first-ever Run Across Congo, supporting and celebrating the resurgence of the Kivu Region through empowering women and mothers in farming communities.  "The Congo means so much to me because my son is Congolese. Kai came into our family through adoption two years ago. (I'm an advocate for family preservation and adoption should always be the last resort). What a better way to fight for family preservation then through advocating and raising funds and awareness for women to have sustainable incomes?" Britt says.  Britt will traverse the Great Lakes region of Africa for 300km (185 miles!) and include stops in farming communities with organizing partners, On The Ground and Twin, which have existing relationships with coffee cooperatives and local officials.  The Run Across Congo is a 7-marathon, 7-day expedition along the shores of Lake Kivu in the eastern Democratic Republic of the Congo will raise awareness and funds for the inspiring female coffee farmers, farming families, and cooperatives working toward gender equality in the region.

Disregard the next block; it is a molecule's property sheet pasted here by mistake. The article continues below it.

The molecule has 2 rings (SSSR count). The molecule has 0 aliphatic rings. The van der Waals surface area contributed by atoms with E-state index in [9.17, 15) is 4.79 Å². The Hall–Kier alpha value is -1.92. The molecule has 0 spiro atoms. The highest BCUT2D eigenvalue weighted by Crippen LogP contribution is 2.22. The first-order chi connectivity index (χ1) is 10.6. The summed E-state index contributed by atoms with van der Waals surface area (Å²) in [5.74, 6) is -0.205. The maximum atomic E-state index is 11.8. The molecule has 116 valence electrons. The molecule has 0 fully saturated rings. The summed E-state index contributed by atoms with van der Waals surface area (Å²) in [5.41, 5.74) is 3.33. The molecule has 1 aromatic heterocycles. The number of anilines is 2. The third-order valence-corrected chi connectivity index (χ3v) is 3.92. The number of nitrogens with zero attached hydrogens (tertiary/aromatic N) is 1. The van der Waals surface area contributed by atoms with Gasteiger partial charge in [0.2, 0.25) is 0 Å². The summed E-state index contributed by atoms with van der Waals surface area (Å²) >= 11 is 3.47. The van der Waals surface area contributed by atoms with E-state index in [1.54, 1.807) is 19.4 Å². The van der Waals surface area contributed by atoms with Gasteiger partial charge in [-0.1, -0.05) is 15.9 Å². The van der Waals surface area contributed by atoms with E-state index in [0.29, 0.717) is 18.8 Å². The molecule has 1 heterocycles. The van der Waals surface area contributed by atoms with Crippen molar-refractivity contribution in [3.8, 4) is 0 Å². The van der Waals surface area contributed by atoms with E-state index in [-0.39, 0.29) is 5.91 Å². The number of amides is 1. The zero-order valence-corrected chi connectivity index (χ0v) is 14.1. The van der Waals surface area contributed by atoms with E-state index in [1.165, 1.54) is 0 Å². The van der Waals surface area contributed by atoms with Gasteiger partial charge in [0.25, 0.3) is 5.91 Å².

Funds will go three places:

  • To women coffee farmers. “The funds we raise will go to purchase coffee trees, land use, and advocacy in country. The DRC is very gender biased when it comes to purchasing from women. Women selling coffee beans for instance at the market are passed over. We will be working with our partner organization in the Congo called Twin, who will help with the advocacy part on the ground in Congo,” Britt says.
  • To the purchase of sewing machines for widows of soldiers who protect Virunga National Park. You can find the documentary Virunga on Netflix. “Rebel groups often poachers come into the park and poach endangered mountain gorillas. Oil companies have their eye on one of Congos most precious resources,” Britt says. “These soldiers risk their lives to protect this land. These soldiers killed leave behind families.”
  • To a hospital. “Lastly, we’re funding the expansion of a hospital where women and children walk for up to four days come and seek care for sexual abuse. Congo has the highest amount of rape then anywhere in the world,” Britt says.

For Mother’s Day, we have a chance to enter into this opportunity to provide mercy, compassion, and empowerment to mothers and families around the world. It’s a privilege and honor and joy to loving one another, and this is an incredible opportunity to love in a very tangible way.

Please consider joining me to support Run Across Congo, and pray for Britt, and all the women she is running for.

“The Congo became part of our family forever,” Britt says. “I’m running for family.”